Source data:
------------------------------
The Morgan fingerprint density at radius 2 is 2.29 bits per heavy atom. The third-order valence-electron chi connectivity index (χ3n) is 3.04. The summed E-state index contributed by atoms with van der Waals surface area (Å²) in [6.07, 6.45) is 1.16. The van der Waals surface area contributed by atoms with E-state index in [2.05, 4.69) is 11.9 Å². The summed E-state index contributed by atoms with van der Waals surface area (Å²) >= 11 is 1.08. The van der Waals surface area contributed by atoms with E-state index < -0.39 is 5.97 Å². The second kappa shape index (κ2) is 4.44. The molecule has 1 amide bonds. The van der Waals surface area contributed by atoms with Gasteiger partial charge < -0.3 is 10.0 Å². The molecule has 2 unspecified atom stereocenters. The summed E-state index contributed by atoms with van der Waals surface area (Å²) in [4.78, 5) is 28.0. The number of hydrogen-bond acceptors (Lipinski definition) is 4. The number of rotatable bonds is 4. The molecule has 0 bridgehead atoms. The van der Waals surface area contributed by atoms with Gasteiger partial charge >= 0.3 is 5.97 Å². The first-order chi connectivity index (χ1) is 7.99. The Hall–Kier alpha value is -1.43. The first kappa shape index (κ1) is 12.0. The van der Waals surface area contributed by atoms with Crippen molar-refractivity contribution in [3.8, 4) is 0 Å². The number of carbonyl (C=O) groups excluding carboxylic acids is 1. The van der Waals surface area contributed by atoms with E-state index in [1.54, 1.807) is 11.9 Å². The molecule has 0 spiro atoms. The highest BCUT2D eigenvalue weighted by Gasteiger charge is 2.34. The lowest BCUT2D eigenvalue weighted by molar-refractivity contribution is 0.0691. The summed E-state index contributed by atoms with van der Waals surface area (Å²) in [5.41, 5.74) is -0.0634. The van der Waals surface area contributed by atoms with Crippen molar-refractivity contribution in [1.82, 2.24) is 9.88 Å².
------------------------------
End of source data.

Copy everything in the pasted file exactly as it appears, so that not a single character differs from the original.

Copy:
The Morgan fingerprint density at radius 2 is 2.29 bits per heavy atom. The third-order valence-electron chi connectivity index (χ3n) is 3.04. The summed E-state index contributed by atoms with van der Waals surface area (Å²) in [6.07, 6.45) is 1.16. The van der Waals surface area contributed by atoms with E-state index in [2.05, 4.69) is 11.9 Å². The summed E-state index contributed by atoms with van der Waals surface area (Å²) >= 11 is 1.08. The van der Waals surface area contributed by atoms with E-state index < -0.39 is 5.97 Å². The second kappa shape index (κ2) is 4.44. The molecule has 1 amide bonds. The van der Waals surface area contributed by atoms with Gasteiger partial charge < -0.3 is 10.0 Å². The molecule has 2 unspecified atom stereocenters. The summed E-state index contributed by atoms with van der Waals surface area (Å²) in [4.78, 5) is 28.0. The number of hydrogen-bond acceptors (Lipinski definition) is 4. The number of rotatable bonds is 4. The molecule has 0 bridgehead atoms. The van der Waals surface area contributed by atoms with Gasteiger partial charge >= 0.3 is 5.97 Å². The first-order chi connectivity index (χ1) is 7.99. The Hall–Kier alpha value is -1.43. The first kappa shape index (κ1) is 12.0. The van der Waals surface area contributed by atoms with Crippen molar-refractivity contribution in [3.8, 4) is 0 Å². The number of carbonyl (C=O) groups excluding carboxylic acids is 1. The van der Waals surface area contributed by atoms with E-state index in [1.54, 1.807) is 11.9 Å². The molecule has 0 spiro atoms. The highest BCUT2D eigenvalue weighted by Gasteiger charge is 2.34. The lowest BCUT2D eigenvalue weighted by molar-refractivity contribution is 0.0691. The summed E-state index contributed by atoms with van der Waals surface area (Å²) in [5.41, 5.74) is -0.0634. The van der Waals surface area contributed by atoms with Crippen molar-refractivity contribution in [1.82, 2.24) is 9.88 Å².